BALTIMOORE – BACK FOR MORE

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Out now on BLP Music

“Back For More” marks the 12th album from Swedish hard rock merchants Baltimoore and it’s the band heaviest in some time.  As always led by the distinctive voice of Bjorn Lodin the album fuses traditional hard rock textures with a few left turns and interesting musical twists.  In the band are some old faces from the bands past in bassist Weine Johansson and Hammond organist Örjan Fernkvist, who are joined with a couple of new faces in guitarist Mats Attaque and drummer Klas Anderhell.   Bjorn Lodin is still the principle songwriter so the bands trademark sound is still here in spades.

Opener “Cry Out For Innocence” blasts out the speakers with biting intent and Lodin sounds suitably aggressive in his vocal delivery.  With a fast paced riff that wouldn’t be out of place on an MSG record (along with a hint of Uriah Heep’s Easy Livin) this is powerful stuff.  New lead guitarist Mats Attaque makes a great first impression with some soaring lead lines and it all adds up to a great opening track.

“Don’t Say No” keeps the tempo and momentum high but is a more commercial flavoured rocker with a truly infectious chorus. The bottom end is truly thunderous and once again Attaque lays down another blistering performance.

“Until The End Of The Line” slips into mid-tempo waters for a dual faceted track which fuses a restraint verse before building for the bridge and ultimately hitting its stride for the melody rich chorus.  Lodin knows how to craft a song and this is a strong example of how he likes to tease the listener with giving them something traditionalists would appreciate before throwing in a curveball.   A song with good radio potential.

The promo sheet says some tracks were originally written with Lodin’s other oufit HARD in mind.  “Are You Onto Me” may well be one of these numbers as its sounds pretty similar to feel with Lodin’s work on his two efforts with the Hungarian outfit.  A slightly disjointed track which doesn’t possess the immediacy of its predecessors yet finds its feet particularly in the middle instrumental section which has a great folky bounce to it (in a Thin Lizzy like delivery).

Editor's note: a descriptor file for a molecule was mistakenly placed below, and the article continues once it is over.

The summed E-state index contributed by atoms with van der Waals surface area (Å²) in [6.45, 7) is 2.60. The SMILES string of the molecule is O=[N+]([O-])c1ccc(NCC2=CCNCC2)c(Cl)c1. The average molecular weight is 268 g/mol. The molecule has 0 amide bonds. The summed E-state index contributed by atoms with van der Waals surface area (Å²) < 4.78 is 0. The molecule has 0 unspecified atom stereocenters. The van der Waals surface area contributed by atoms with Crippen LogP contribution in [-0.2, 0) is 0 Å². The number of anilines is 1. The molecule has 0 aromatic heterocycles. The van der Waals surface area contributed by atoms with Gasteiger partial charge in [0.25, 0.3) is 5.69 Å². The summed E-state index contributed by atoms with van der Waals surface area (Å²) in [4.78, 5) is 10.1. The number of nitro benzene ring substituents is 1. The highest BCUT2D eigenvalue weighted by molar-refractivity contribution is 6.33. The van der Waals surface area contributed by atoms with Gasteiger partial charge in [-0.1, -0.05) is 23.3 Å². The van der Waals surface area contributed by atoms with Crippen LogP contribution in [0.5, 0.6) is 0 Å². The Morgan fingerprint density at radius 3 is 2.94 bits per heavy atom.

“Break Into Something New” is another poppier rock song and could be seen as the cousin of “Until The End Of The Line”.  Lodin throws down his pop vocal for the verse before rising to the rock occasion for the main hooks (the pre-chorus is another charmer) and chorus.  It’s an enjoyable track with a fun nature.

You might think it would be time for a breather but the band keep the rock going for “Means To An End” and it has one of my favourite vocal deliveries on the album from Lodin.  Some really cool harmonised lead guitar fills are here too.

“Gun Of Doom” initially starts out pretty basic but moves into more interesting waters after the monotonous opening and verse riff which do drone on a little, but the bridge and chorus provide some alternative drive, its probably the least accessible track on the album and does take a few listens to reveal its character.

Track 8 brings up the albums lightest moment with a shuffle feel, something  Lodin likes to have on most albums he has done.  You can see why as he knows how to lay a vocal over this feel perfectly, its  a track which has a positive chorus, yet has a dark side elsewhere.  It’s a track that would have also fitted on the bands “X” album well too.

“Say It Like It Is” is a slowish track, with allows Lodin a chance to work the vocal line well.  It’s another track with nice variety, the hanging chords of the bridge work well too.  Punching in and out of Lodin’s vocals are some call and response lines from Attaque.  Its another track that requires few listens to really get into but it’s a slow burner but after several listens of the album has become one of my favourites.

The title track closing the album with a main riffs inspired by traditional Swedish folk rhythms, but given the Baltimoore rock edge.  There is really no-one else out there doing anything like this and its makes for a very original and interesting sound, although the chorus doesn’t always sit easy with the rest of the track.  Once again though good performances all around and that main riff is a delight to the ears.

Overall the twelfth album from Baltimoore is another very strong effort.  Its hard to really say they sound like x and x, the band do have their own sound which is based on influences you may be able to call, but there’s a lot of originality here.

Once again Bjorn Lodin and co have delivered another very good album which may alienate some people due to its lack of conformity in what maybe “expected” in a rock sound, but for those that likes twists and turns in their music this is highly recommended.

Rating – 90%

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